Is It Time to Retire the Hippocratic Oath?

Neil Chesanow


January 25, 2017

In This Article

Oaths for a New Generation of Doctors

For many doctors, the act of oath-taking is all-important. The words spoken are secondary, for each doctor invests the words with his or her own meaning.

For other doctors, the words pledged to matter a great deal. The many oath replacements attempt to get the words just right. But in the process, many doctors of a certain age believe, what makes a tradition a tradition—the transmission of customs and beliefs from generation to generation—is being lost.

"Unfortunately, the meaning of the oath is relevant mostly to the majority of us in an older generation, who recited it in its original form, as suggested by Medscape's poll," an orthopedic surgeon lamented, noting that he graduated medical school in 1985. "Our society has 'evolved' away from so many other noble values. I wonder if the traditional oath is even spoken about in our modern-day medical schools and residency programs."

It is, but their numbers are shrinking. Nearly 50% of the medical school deans surveyed in 2009 reported that their institutions used either the Lasagna Oath, which attempted to modernize the Hippocratic Oath with updated language, or the Declaration of Geneva, perhaps the first oath replacement to use an entirely different text.[2] The survey also found that as many medical schools and students were writing their own oaths as were still pledging to the Hippocratic Oath.

In 2005, to take one example, when Weill Cornell Medical College in New York set out to revise the traditional oath, the school delegated the task to a 20-member committee that included four deans, two student leaders, and three department chairs.[6] Some of the language in the traditional oath was so archaic that students, who had little prior exposure to the oath, "would laugh at certain parts," recalled cardiologist Antonio M. Gotto, Jr, MD, the college dean.[6,7]

The Weill Cornell oath reads, in part[2]:

I do solemnly vow, to that which I value and hold most dear... That I will seek the counsel of others when they are more expert so as to fulfill my obligation to those who are entrusted to my care; That I will not withdraw from my patients in their time of need; That I will lead my life and practice my art with integrity and honor, using my power wisely; That whatsoever I shall see or hear of the lives of my patients that is not fitting to be spoken, I will keep in confidence; That into whatever house I shall enter, it shall be for the good of the sick; That I will maintain this sacred trust, holding myself far aloof from wrong, from corrupting, from the tempting of others to vice...

But even this language, while easier reading than the translated Hippocratic Oath, is a bit stilted. More smooth-flowing and modern is the language in the oath used by the Yale School of Medicine, which takes pains to specify that physicians will treat patients without bias.[2] Yale's oath advances the perspective that doctors act not just as caregivers in the clinic or hospital, but also social actors who should use their standing in society to work for the common good. A portion of it reads[2]:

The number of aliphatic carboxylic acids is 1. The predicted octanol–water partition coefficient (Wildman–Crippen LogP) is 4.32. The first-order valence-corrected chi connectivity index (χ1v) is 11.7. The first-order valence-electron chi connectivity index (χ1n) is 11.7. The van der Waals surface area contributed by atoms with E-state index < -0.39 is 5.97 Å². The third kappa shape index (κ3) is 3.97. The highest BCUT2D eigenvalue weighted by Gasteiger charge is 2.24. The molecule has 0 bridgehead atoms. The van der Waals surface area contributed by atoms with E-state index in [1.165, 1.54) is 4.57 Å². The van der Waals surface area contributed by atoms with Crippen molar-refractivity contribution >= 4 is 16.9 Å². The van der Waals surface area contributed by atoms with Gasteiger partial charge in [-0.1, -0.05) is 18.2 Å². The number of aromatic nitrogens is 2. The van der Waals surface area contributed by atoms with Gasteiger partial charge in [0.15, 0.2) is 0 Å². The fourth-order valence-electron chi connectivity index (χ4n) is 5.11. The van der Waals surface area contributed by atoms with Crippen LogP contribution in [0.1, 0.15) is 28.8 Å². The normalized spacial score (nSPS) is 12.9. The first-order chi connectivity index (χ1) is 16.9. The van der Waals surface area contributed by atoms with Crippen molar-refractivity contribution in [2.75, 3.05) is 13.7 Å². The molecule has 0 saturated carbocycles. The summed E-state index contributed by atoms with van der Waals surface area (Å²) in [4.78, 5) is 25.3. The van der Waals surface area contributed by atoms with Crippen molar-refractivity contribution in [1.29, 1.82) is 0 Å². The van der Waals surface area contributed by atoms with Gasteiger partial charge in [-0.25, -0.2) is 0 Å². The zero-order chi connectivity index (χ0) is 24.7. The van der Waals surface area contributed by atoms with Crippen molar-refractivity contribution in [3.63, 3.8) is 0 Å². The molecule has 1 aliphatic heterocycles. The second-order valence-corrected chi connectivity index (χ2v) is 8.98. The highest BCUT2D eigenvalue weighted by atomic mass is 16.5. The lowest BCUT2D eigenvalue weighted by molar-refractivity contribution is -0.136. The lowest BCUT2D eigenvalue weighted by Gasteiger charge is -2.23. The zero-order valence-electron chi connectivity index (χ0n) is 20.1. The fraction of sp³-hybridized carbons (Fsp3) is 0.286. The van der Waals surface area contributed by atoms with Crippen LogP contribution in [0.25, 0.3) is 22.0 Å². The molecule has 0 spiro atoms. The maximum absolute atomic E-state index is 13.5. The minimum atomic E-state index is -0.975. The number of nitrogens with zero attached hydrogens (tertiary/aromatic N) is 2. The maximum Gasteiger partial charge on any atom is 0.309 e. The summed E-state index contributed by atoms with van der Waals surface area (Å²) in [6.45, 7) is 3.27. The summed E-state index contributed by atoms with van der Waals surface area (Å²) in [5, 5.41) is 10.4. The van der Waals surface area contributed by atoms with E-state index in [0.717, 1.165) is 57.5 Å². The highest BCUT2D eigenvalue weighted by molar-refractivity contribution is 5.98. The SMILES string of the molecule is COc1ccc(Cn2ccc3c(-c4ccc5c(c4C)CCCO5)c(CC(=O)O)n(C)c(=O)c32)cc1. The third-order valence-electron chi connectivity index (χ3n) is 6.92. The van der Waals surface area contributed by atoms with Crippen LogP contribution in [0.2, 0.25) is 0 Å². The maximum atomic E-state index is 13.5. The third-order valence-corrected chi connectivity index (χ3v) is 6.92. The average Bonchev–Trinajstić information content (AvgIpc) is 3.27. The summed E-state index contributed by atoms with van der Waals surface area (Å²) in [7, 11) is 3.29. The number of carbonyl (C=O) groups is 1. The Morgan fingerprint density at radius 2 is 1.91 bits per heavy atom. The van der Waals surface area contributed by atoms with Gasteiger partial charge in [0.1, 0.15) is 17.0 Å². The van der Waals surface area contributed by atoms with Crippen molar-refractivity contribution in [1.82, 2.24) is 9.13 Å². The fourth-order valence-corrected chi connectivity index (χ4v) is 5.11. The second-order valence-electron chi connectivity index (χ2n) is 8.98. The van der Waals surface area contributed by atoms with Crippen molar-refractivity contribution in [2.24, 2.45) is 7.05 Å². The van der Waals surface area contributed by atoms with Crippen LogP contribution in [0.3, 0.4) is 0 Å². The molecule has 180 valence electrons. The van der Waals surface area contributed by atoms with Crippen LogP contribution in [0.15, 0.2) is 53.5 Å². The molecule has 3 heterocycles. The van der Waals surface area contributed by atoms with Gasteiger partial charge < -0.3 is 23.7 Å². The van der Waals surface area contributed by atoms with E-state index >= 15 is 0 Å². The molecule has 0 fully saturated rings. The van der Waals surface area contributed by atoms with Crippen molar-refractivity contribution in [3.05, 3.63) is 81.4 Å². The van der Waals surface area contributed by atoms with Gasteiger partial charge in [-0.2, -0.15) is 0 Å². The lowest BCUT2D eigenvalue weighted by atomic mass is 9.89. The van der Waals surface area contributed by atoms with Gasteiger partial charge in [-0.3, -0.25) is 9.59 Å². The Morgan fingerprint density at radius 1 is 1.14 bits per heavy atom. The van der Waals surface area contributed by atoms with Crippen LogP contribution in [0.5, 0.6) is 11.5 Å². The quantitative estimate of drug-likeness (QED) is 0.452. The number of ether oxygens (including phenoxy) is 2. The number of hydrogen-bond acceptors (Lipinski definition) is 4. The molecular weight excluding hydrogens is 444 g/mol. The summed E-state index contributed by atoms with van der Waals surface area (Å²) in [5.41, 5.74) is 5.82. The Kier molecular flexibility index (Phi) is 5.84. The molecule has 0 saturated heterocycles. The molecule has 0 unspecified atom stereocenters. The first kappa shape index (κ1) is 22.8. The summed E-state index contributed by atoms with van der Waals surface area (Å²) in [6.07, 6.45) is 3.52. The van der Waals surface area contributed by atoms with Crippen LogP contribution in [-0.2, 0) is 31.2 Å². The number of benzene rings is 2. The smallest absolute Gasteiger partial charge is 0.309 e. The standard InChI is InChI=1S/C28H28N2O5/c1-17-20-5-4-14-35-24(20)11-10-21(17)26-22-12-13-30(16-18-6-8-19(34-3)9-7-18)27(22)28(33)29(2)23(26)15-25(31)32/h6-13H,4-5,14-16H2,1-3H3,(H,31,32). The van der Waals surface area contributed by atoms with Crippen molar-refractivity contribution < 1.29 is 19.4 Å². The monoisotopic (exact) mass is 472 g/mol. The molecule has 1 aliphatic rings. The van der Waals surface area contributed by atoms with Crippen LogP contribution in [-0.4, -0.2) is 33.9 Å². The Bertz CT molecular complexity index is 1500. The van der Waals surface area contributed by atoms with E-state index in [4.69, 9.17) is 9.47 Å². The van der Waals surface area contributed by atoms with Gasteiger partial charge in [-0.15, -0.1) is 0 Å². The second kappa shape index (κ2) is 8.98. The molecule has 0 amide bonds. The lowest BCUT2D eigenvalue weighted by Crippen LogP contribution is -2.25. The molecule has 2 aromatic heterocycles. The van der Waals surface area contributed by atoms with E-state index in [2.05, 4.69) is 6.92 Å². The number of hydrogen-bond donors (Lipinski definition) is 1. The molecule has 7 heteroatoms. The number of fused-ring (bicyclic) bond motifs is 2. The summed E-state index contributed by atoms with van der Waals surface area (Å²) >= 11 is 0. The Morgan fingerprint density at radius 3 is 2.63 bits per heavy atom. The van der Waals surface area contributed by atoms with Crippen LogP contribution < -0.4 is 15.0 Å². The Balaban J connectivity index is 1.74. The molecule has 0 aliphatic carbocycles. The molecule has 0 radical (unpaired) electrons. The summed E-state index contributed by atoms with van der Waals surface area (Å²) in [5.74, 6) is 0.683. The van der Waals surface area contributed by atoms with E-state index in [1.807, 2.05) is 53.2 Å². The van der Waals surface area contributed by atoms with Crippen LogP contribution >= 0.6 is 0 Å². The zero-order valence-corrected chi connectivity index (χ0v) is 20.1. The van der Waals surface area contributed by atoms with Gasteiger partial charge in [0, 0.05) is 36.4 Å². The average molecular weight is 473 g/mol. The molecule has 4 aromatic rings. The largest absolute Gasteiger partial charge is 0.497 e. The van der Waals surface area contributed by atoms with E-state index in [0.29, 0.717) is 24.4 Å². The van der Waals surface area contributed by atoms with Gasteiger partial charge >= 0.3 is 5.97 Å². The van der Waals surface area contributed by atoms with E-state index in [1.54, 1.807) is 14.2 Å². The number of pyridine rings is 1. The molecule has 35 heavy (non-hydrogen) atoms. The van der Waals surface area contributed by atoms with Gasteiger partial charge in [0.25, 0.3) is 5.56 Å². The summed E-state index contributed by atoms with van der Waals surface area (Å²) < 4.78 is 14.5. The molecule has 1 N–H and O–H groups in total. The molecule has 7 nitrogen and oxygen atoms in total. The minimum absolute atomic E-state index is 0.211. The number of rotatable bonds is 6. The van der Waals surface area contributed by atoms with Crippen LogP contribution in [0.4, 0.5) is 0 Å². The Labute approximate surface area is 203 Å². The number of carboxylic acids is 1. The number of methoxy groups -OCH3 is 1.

I will practice medicine with integrity, humility, honesty, and compassion, working with my fellow doctors and other colleagues to meet the needs of my patients. I shall never intentionally do or administer anything to the overall harm of my patients. I will not permit considerations of gender, race, religion, political affiliation, sexual orientation, nationality, or social standing to influence my duty of care. I will oppose policies in breach of human rights and will not participate in them. I will strive to change laws that are contrary to my profession's ethics and will work towards a fairer distribution of health resources.

The 2016 graduating class at the newly opened Dell Medical School at the University of Texas at Austin collectively crafted their own oath.[8] "I will remember that I do not treat a fever chart, or a cancerous growth, but a sick human being, whose illness may affect the person's family and economic stability," according to one passage.[8] "My responsibility includes these related problems, if I am to care adequately for the sick."

At Harvard Medical School, each class of students now writes its own oath.[9] These vows can be impassioned calls to action, in contradistinction to the comparatively solemn language that modern oath writers often strive for. The current version, for example, exhorts doctors-to-be to "wake up to the realities of the world." It goes on to say that "we promise to bear witness to historical injustices that continue to unfold for marginalized communities." At another point, it urges that "we must have the courage to act when we witness injustice."

At the Keck School of Medicine at the University of Southern California, students are asked to write their own versions of the Hippocratic Oath.[10] These vows may take the form of multimedia projects—a far cry not only from the traditional Hippocratic Oath, but also from modern text-only replacements. In this new reconceptualization of the medical oath, an oath may take almost any creative form—photo collages, musical scores, poems, or personal essays. Seventy-six of these highly personalized vows have been anthologized in a book: Hippocrates Revisited: A Collection of Personal Student Oaths.

"This anthology reflects the art of medicine," explains Jo Marie Reilly, MD, associate professor of clinical family medicine.[10] "The oaths represent creatively the themes that students are struggling with and celebrating as they begin their journey in the medical profession."


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